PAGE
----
Coronavirus, Nazis, and Alcohol Addiction: Here’s Your News Today


By Camaron Stevenson

February 28, 2020

Gov. Doug Ducey spoke with hosts of KTAR’s Arizona’s Morning News talk show Thursday to address concerns over the spread of the coronavirus. 

Fears surrounding the virus were renewed Wednesday after the Centers for Disease Control and Prevention announced a confirmed case of the coronavirus in North Carolina from an unknown source. After the discovery, health officials warned that the virus would continue to spread in the U.S. The warning was disputed by President Donald Trump, who claimed without evidence that cases of the virus were on the decline.

While Ducey did not address Trump’s claims, he said during his radio interview that state health officials are prepared for the virus’ potential spread into Arizona.

“We have to be concerned, of course,” Ducey said. “We can quarantine individuals and people that won’t cooperate. Public health and public safety is the reason we have a governor and a government.”

Other than quarantine, Ducey did not mention any specifics for addressing the spread of the coronavirus or steps residents should take if they contract the virus. 

Instead, the governor reassured listeners that no state officials have expressed alarm regarding the coronavirus, and encouraged them to learn more about the state’s preparedness plan by visiting the Arizona Department of Health’s website

Information about the coronavirus, including  its background, symptoms, and how many confirmed cases there are worldwide is updated daily online by the CDC.

FBI Arrest Man Believed Responsible for ‘have been visited by your local Nazis’ Note

On Wednesday, the U.S. Department of Justice (DOJ) announced the arrest of a man living in Queen Creek with ties to a group of violent extremists who is alleged to have intimidated individuals working and Black and Jewish news outlets. 

Johnny Roman Garza, 20, and three other men were arrested and charged in the U.S. District Court in Seattle with a conspiracy to threaten and intimidate journalists and activists, stated a DOJ press release. The arrest was a coordinated effort by the DOJ’s National Security Division and the U.S. Attorney’s Offices in Phoenix, Seattle, Tampa, and Houston.

“These defendants sought to spread fear and terror with threats delivered to the doorstep of those who are critical of their activities,” said U.S. Attorney for the Western District of Washington Brian Moran in a released statement.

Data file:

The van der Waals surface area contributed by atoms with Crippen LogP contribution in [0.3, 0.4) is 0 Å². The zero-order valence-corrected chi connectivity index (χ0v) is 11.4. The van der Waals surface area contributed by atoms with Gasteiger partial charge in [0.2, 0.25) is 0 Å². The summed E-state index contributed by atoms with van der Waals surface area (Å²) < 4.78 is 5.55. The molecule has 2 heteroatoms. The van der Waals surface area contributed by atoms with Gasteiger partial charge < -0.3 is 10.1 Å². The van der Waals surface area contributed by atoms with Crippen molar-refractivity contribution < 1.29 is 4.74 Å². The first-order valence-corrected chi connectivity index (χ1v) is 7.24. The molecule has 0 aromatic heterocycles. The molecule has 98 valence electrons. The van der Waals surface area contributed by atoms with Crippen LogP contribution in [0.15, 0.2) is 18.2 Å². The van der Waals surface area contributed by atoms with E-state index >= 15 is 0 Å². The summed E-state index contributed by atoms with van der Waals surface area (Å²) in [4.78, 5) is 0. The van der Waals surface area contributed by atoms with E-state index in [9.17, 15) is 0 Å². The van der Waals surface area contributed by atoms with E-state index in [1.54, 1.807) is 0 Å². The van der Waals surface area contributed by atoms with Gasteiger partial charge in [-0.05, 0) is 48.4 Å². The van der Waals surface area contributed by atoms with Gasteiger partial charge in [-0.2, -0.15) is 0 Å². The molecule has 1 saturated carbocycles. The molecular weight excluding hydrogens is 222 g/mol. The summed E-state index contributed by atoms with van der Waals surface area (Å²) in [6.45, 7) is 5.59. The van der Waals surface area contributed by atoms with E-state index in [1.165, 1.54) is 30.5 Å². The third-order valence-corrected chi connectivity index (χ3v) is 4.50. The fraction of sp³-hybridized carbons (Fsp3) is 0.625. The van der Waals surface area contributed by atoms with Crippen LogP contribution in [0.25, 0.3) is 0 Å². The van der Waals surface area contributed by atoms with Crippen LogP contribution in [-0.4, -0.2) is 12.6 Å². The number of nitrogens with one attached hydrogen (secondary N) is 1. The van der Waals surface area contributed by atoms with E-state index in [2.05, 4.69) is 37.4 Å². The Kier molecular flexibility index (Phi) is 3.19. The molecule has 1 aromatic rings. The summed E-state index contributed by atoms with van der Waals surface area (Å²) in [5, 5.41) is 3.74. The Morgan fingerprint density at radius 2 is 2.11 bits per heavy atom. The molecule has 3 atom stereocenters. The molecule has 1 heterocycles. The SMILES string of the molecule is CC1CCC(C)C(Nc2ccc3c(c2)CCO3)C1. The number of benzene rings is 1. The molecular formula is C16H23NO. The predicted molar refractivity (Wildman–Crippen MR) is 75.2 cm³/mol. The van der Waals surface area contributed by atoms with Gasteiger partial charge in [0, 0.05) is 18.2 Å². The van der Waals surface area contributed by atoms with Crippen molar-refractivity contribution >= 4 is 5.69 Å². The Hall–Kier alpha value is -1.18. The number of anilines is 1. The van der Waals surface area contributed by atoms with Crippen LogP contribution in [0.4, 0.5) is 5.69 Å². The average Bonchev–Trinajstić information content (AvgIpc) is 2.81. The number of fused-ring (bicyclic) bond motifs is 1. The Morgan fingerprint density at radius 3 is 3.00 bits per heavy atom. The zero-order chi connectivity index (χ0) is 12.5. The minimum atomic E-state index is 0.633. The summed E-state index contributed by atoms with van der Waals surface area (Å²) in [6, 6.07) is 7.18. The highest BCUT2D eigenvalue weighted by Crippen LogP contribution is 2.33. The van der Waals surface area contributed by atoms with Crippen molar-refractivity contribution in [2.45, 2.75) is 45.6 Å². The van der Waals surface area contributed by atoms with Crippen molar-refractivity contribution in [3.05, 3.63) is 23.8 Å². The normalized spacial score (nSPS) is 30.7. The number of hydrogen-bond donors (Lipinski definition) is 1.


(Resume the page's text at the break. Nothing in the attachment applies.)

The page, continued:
Authorities believe Garza is responsible for gluing a threatening poster to the window of Arizona Jewish Life Mala Blomquist’s home. The poster had Blomquist’s name and home address on it, along with the words “you have been visited by your local Nazis” written at the bottom. 

The Phoenix FBI Joint Task Force is currently investigating the case in coordination with their FBI counterparts in Houston, Seattle, and Tampa.

Congresswoman Returns to Washington After Six Weeks Absence

Rep. Ann Kirkpatrick, D-Ariz., announced plans to resume her duties in Congress this week after taking a six-week leave of absence in early January to seek treatment for alcoholism.

The 69-year-old, four-term member of Congress announced plans to seek help after she slipped and fell on her way to a meeting at the Arizona State Capitol, leaving her with a fractured spine, cracked ribs, and a deep cut on her head.

In her first public interview since the fall and subsequent leave of absence from Congress, Kirkpatrick told The Arizona Republic that she had started drinking daily about 10 years ago, and the habit progressed as the years went on.

“It started out, maybe a glass of wine with my husband at night. And then a couple of years later, maybe two glasses. And then, you know, it progressed from there,” Kirkpatrick told reporters. “That’s the nature of the illness. It’s progressive.”

Before her fall, Kirkpatrick said she had been drinking wine with her husband at lunch, realizing afterward that she didn’t know how much she had consumed. Shortly after, Kirkpatrick went public regarding her struggle with alcoholism, and that she planned to seek treatment.

Kirkpatrick says that she has recovered from her fall, and feels ready to get back to work. As for her battle with alcoholism, Kirkpatrick said she views it as an illness that will be with her for the rest of her life.


  • Camaron Stevenson

    Camaron is the Founding Editor and Chief Political Correspondent for The Copper Courier, and has worked as a journalist in Phoenix for over a decade. He also teaches multimedia journalism at the Walter Cronkite School of Journalism and Mass Communication at Arizona State University.

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